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new census numbers are in and they mean big changes to america's political map, first glance, these shifts could help republicans both in the 2022 midterms and perhaps in the 2024 presidential election. take a look. number one, the census main job is to track population growth in the united states of america. these states, the brown, states that lost population the most, the green states that gained population the most. that is just looking at it from a where's the population growing and shrinking. now let's look at it from another job the census bureau has which is helping states with reapportionment and redistricting. where are the house districts across the united states. current balance of power. 218 democrats, 212 republicans. that's the current state of play in the united states congress. well, guess what? these seven states, because of those population shifts are losing house seats, each of them is losing a seat, new york, pennsylvania, west virginia,
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ohio, michigan, illinois and california. seven states lose seats, six states are gaining seats. only six because texas gets two because of the population shift there, north carolina, florida, texas, colorado, montana and oregon gaining seats now. this is a political process, and republicans control the process completely in five of these states, notably florida, texas and montana, states that are gaining seats is republicans who control drawing the lines. democrats do control the process in new york, illinois, colorado, california and oregon, gains for the democrats in california and colorado, excuse me, and oregon declines, they get to draw the lines, what democrats will try to do is draw districts that hurt republicans. let's bring into the conversation right now, with na nathan gonzales, and also the commercial editor of the "new york times."
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nathan, i want to bring up the pl balance of power. the state of the races now, these changes, the first instinct, this is complicated. but first instinct this gives republicans a few seats like that. >> you have to wait and see with the actual maps getting drawn. there are four key states that we're watching when it comes to redistricting. texas, florida that you mentioned as well as georgia and north carolina. and in each of places republicans are in control and a big question is whether -- how far or how aggressive republicans want to be because it's not just about the 2022 elections, you want to try to draw a map that's going to survive the decade. coming into this announcement, i think the shift was -- we identified correctly the shift, that the movement was going to be from the east in the upper midwest to the south and to the west. but it was not as dramatic as we thought. the pre-announcement estimates had texas gaining three seats, florida gaining two seats, arizona gaining a single seat and arizona didn't end up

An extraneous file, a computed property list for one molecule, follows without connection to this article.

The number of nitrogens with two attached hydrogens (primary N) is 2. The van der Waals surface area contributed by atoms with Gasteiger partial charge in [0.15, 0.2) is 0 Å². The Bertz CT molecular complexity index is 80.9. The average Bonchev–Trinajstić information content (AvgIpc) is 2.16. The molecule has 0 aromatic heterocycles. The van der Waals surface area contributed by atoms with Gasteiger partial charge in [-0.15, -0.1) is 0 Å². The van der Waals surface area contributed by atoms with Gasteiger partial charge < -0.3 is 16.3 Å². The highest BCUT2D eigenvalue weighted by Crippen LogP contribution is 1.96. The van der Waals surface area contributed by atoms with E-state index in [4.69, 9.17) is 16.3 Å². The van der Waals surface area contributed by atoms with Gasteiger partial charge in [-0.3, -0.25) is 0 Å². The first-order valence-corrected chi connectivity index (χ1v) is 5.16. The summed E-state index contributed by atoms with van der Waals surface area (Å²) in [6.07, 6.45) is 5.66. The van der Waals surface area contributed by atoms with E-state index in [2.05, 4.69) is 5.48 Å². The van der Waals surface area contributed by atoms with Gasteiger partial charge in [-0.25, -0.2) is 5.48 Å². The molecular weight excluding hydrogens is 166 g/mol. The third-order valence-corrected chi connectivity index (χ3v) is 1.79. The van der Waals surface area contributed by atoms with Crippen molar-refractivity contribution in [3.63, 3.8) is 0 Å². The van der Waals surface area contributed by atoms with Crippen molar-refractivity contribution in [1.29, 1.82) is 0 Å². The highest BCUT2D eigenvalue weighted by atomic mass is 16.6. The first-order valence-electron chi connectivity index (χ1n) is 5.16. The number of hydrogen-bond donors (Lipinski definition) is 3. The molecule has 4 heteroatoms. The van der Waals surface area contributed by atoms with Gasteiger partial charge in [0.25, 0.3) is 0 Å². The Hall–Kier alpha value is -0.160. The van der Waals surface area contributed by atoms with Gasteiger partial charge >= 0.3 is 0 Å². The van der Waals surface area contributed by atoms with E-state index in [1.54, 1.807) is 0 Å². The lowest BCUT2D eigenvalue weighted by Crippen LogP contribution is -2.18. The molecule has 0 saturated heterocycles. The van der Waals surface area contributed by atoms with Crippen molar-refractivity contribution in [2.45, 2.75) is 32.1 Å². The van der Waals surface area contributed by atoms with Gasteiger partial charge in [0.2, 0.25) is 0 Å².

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gaining a seat at all. so what we knew, the house majority was on the line before this announcement, republicans need to gain just five seats. and then it's certainly on the line after this announcement. >> and julie, first and foremost, the impact on the midterms. i want to skip ahead a little bit to see what the the potential impact down the line here, states that are gaining, north carolina also gains an electoral vote in the process, so does florida. texas would gain two. from presidential politics standpoint right now in a close presidential election these changes, at least now, democrats say we're going to make, you know, texas more competitive, they're going to win texas some day, north carolina back in 2008, but as of today, if we are replaying you the 2016 or 2020 again advantage republicans. >> right, as you said overall, if on paper right now it looks like there is a slight advantage for the republicans not just in the congressional races but clearly in terms of presidential electoral politics but a lot
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will depend as you said and nathan said on what these states choose to do, how aggressive they are in the legislature and court challenges, there's a lot of data that will affect how the redrawing of districts works that comes out in the fall. we don't know what that's going to be yet and in some places, places like new york and illinois, places where republicans may lose some seats, democrats may also end up having to defend more competitive districts for their folks who are now conservative leading districts that could grow more conservative so it's kind of a mixed bag. it's pretty hard to game out how this is going to all shake out, particularly as you look past 2022. but no question, the democrats are going to have to figure out how to strategize around trying to preserve some of their footholds in some of the more competitive areas. >> now, nathan, this becomes the work of people who draw lines, lawyers get involved in the